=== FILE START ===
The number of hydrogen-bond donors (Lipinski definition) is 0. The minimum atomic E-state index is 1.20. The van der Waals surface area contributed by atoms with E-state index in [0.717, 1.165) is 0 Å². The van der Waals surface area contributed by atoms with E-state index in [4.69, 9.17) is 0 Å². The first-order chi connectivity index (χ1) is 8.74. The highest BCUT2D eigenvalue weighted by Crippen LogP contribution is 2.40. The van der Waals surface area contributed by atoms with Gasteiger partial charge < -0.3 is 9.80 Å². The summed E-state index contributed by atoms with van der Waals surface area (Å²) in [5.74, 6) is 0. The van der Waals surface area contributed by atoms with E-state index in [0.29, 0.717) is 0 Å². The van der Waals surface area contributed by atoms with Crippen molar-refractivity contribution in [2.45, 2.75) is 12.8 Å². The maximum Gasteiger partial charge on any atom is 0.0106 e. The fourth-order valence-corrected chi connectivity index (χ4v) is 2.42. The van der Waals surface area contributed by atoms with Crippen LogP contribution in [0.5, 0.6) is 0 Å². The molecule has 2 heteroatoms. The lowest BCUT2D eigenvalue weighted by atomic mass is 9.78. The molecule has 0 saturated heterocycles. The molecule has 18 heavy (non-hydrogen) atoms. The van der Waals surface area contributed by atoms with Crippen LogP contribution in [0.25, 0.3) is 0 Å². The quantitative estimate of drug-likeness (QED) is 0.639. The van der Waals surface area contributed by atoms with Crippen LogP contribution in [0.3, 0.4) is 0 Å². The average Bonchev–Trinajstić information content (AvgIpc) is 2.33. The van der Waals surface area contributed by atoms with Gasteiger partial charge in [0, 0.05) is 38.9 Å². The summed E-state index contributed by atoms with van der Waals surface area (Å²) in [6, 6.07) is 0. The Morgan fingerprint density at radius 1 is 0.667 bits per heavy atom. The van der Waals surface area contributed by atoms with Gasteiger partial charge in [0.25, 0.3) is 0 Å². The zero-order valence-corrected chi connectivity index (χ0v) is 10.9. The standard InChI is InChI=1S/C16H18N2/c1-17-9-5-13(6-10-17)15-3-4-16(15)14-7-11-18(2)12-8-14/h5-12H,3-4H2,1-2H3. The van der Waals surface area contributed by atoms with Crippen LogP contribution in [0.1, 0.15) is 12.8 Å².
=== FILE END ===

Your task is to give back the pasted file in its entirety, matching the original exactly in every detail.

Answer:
The number of hydrogen-bond donors (Lipinski definition) is 0. The minimum atomic E-state index is 1.20. The van der Waals surface area contributed by atoms with E-state index in [0.717, 1.165) is 0 Å². The van der Waals surface area contributed by atoms with E-state index in [4.69, 9.17) is 0 Å². The first-order chi connectivity index (χ1) is 8.74. The highest BCUT2D eigenvalue weighted by Crippen LogP contribution is 2.40. The van der Waals surface area contributed by atoms with Gasteiger partial charge < -0.3 is 9.80 Å². The summed E-state index contributed by atoms with van der Waals surface area (Å²) in [5.74, 6) is 0. The van der Waals surface area contributed by atoms with E-state index in [0.29, 0.717) is 0 Å². The van der Waals surface area contributed by atoms with Crippen molar-refractivity contribution in [2.45, 2.75) is 12.8 Å². The maximum Gasteiger partial charge on any atom is 0.0106 e. The fourth-order valence-corrected chi connectivity index (χ4v) is 2.42. The van der Waals surface area contributed by atoms with Crippen LogP contribution in [0.5, 0.6) is 0 Å². The molecule has 2 heteroatoms. The lowest BCUT2D eigenvalue weighted by atomic mass is 9.78. The molecule has 0 saturated heterocycles. The molecule has 18 heavy (non-hydrogen) atoms. The van der Waals surface area contributed by atoms with Crippen LogP contribution in [0.25, 0.3) is 0 Å². The quantitative estimate of drug-likeness (QED) is 0.639. The van der Waals surface area contributed by atoms with Crippen LogP contribution in [0.3, 0.4) is 0 Å². The average Bonchev–Trinajstić information content (AvgIpc) is 2.33. The van der Waals surface area contributed by atoms with Gasteiger partial charge in [0, 0.05) is 38.9 Å². The summed E-state index contributed by atoms with van der Waals surface area (Å²) in [6, 6.07) is 0. The Morgan fingerprint density at radius 1 is 0.667 bits per heavy atom. The van der Waals surface area contributed by atoms with Gasteiger partial charge in [0.25, 0.3) is 0 Å². The zero-order valence-corrected chi connectivity index (χ0v) is 10.9. The standard InChI is InChI=1S/C16H18N2/c1-17-9-5-13(6-10-17)15-3-4-16(15)14-7-11-18(2)12-8-14/h5-12H,3-4H2,1-2H3. The van der Waals surface area contributed by atoms with Crippen LogP contribution in [0.1, 0.15) is 12.8 Å².